Not only is his latest DVD inspiring—you can view a trailer online—but the website through which it’s ordered also offers the opportunity to enter names of the deceased to be remembered at a Mass by the Conventual Franciscans at no cost.

“If people feel a nudge to pray for a loved one or even someone they don’t know,” Friar Clote said, “they should be encouraged to do that in trust and faith.”

For a list of books on purgatory by Susan Tassone, visit



COMING UP: Father and son, deacon and priest: Deacon dads and priest sons share special bond as both serve God’s people

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The bond between a father and son is one of God’s greatest designs; however, when father and son are both called to serve the Church as deacon and priest, that bond takes on a whole new meaning. Just ask these two dads and their sons, all of whom answered the call to serve the people of God at the altar.

Deacon Michael Magee serves at Our Lady of Loreto Parish in Foxfield, while his son Father Matthew Magee has worked as the priest secretary to Archbishop Samuel J. Aquila for the past several years and will soon be moved to a new assignment as parochial vicar at St. Thomas Aquinas Parish in Boulder. Deacon Darrell Nepil serves at Our Lady of Lourdes Parish in Denver, and his son, Father John Nepil, served at several parishes within the archdiocese before his current assignment as a professor at St. John Vianney Theological Seminary.

However different their journeys may have been, all four have something in common; mainly, that far from seeing their vocations as a reward from God, they have received them as an uncommon gift of grace that has blessed their families and individual relationships with each other abundantly, knowing that God acts in different ways to help us all get to Heaven.

Interwoven journeys

Deacon Michael Magee was ordained in May 2009, at the end of Father Matt’s first year of seminary. Little did they know that God would use both of their callings to encourage each other along the journey.

Deacon Michael’s journey began when a man from his parish was ordained a deacon.

“I simply felt like God was calling me to do something more than I was doing at the present time,” he said. “I had been volunteering for a number of different things and was involved in some ministry activities and in the Knights of Columbus. And I thought the idea of being a deacon would be simply another activity for which I could volunteer.”

He didn’t know what it entailed at the time. In fact, he believed it was something a man could simply sign up for. To his surprise, the diaconate was more serious – and it required five years of formation and discernment. Yet he was so drawn to it, that he decided to do it anyway. But as he learned more about the nature of the diaconate during his formation, he became more nervous and unsure about whether God was really calling him to that vocation.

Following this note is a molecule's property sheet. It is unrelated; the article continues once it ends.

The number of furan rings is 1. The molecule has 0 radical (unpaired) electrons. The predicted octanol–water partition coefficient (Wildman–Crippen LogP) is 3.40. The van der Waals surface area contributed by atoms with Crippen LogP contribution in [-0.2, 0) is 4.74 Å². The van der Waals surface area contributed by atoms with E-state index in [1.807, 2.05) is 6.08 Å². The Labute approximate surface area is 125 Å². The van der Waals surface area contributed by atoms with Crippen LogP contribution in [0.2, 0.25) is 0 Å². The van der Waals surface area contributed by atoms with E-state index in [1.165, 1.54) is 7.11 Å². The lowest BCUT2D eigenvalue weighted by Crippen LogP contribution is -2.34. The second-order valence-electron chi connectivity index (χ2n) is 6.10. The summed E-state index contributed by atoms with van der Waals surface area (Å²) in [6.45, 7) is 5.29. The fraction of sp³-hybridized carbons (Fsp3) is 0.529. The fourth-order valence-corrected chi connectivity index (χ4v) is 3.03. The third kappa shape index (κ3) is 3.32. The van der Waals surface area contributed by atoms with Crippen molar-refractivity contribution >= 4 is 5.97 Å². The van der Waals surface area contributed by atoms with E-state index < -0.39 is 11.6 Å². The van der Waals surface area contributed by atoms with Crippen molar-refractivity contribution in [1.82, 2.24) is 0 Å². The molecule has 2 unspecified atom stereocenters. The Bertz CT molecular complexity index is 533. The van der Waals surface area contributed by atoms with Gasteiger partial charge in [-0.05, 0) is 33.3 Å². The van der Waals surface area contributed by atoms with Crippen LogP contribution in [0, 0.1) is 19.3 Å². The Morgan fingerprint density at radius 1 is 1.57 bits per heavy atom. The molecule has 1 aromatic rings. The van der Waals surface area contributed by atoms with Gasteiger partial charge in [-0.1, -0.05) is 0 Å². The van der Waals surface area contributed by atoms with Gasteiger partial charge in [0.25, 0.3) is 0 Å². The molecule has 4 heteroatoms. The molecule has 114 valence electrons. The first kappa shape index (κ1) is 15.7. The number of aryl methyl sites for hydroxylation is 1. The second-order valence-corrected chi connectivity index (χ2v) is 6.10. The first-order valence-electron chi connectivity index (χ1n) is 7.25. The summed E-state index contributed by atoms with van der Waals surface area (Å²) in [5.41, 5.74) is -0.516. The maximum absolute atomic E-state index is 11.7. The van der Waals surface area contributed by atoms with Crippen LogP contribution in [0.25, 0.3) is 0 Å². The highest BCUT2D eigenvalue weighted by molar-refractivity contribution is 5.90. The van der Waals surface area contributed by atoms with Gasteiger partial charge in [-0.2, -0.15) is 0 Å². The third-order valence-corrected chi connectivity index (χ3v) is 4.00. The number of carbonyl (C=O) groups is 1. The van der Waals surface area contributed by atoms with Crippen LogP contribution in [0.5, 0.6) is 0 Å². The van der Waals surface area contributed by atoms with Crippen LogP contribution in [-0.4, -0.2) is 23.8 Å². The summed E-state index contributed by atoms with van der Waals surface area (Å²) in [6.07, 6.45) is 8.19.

While his doubts remained all the way up to his ordination, Deacon Michael was faithful to his studies, trusting that God would lead him in the right path. 

And God did — through the calling of his own son to the priesthood.

Deacon Michael didn’t realize that his son Matthew had paid close attention to his father’s faith journey and had found in it a light that gave him courage to discern the priesthood.

Father Matthew Magee (left) and his dad, Deacon Michael Magee (right), were both encouraging to one another as they each pursued their respective vocations. (Photo by Daniel Petty/Denver Catholic)

“Seeing my dad, as a father, growing in his relationship with the Lord was really influential for me on my own desire to follow Christ,” said Father Matt. “Looking at his courage to discern his own vocation and follow God’s plan in his life gave me the strength and courage to be open to the same thing in my life… He played a very important role, whether he knew it or not at the time, and whether I knew it or not at the time.”

On the other hand, Father Matt didn’t know that his dad was in turn encouraged by his own response to God’s calling. 

“As I went through all those doubts, I watched Matthew’s journey in seminary and listened to how he was dealing with that in his life. And, as he just articulated very well, I also saw those same qualities in him,” Deacon Michael said. “Seeing a young man in his 20s willing to consider following God for the rest of his life also gave me the courage to continue on in my own journey, to see it through.”

God’s way of uplifting them in their vocations through each other’s journey is something they are very grateful for.